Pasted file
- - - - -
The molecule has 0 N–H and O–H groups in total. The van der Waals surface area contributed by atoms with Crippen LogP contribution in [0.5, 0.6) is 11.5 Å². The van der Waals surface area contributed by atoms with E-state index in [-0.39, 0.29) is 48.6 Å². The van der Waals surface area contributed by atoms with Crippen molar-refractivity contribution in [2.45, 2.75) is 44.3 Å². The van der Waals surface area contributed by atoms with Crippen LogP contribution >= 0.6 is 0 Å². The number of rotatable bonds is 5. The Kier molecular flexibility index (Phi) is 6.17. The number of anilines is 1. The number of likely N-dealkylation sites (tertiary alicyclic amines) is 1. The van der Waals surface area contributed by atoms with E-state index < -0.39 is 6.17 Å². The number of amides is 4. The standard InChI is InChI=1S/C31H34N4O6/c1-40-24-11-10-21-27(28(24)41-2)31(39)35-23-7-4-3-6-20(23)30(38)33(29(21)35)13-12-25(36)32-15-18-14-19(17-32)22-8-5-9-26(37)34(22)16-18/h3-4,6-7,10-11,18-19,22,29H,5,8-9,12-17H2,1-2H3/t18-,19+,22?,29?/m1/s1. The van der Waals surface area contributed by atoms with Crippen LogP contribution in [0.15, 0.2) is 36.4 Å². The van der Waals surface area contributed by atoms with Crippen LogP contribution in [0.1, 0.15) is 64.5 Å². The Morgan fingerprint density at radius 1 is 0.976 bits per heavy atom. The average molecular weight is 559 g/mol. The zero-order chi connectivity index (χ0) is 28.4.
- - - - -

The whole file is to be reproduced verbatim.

The molecule has 0 N–H and O–H groups in total. The van der Waals surface area contributed by atoms with Crippen LogP contribution in [0.5, 0.6) is 11.5 Å². The van der Waals surface area contributed by atoms with E-state index in [-0.39, 0.29) is 48.6 Å². The van der Waals surface area contributed by atoms with Crippen molar-refractivity contribution in [2.45, 2.75) is 44.3 Å². The van der Waals surface area contributed by atoms with Crippen LogP contribution >= 0.6 is 0 Å². The number of rotatable bonds is 5. The Kier molecular flexibility index (Phi) is 6.17. The number of anilines is 1. The number of likely N-dealkylation sites (tertiary alicyclic amines) is 1. The van der Waals surface area contributed by atoms with E-state index < -0.39 is 6.17 Å². The number of amides is 4. The standard InChI is InChI=1S/C31H34N4O6/c1-40-24-11-10-21-27(28(24)41-2)31(39)35-23-7-4-3-6-20(23)30(38)33(29(21)35)13-12-25(36)32-15-18-14-19(17-32)22-8-5-9-26(37)34(22)16-18/h3-4,6-7,10-11,18-19,22,29H,5,8-9,12-17H2,1-2H3/t18-,19+,22?,29?/m1/s1. The van der Waals surface area contributed by atoms with Crippen LogP contribution in [0.15, 0.2) is 36.4 Å². The van der Waals surface area contributed by atoms with Crippen LogP contribution in [0.1, 0.15) is 64.5 Å². The Morgan fingerprint density at radius 1 is 0.976 bits per heavy atom. The average molecular weight is 559 g/mol. The zero-order chi connectivity index (χ0) is 28.4.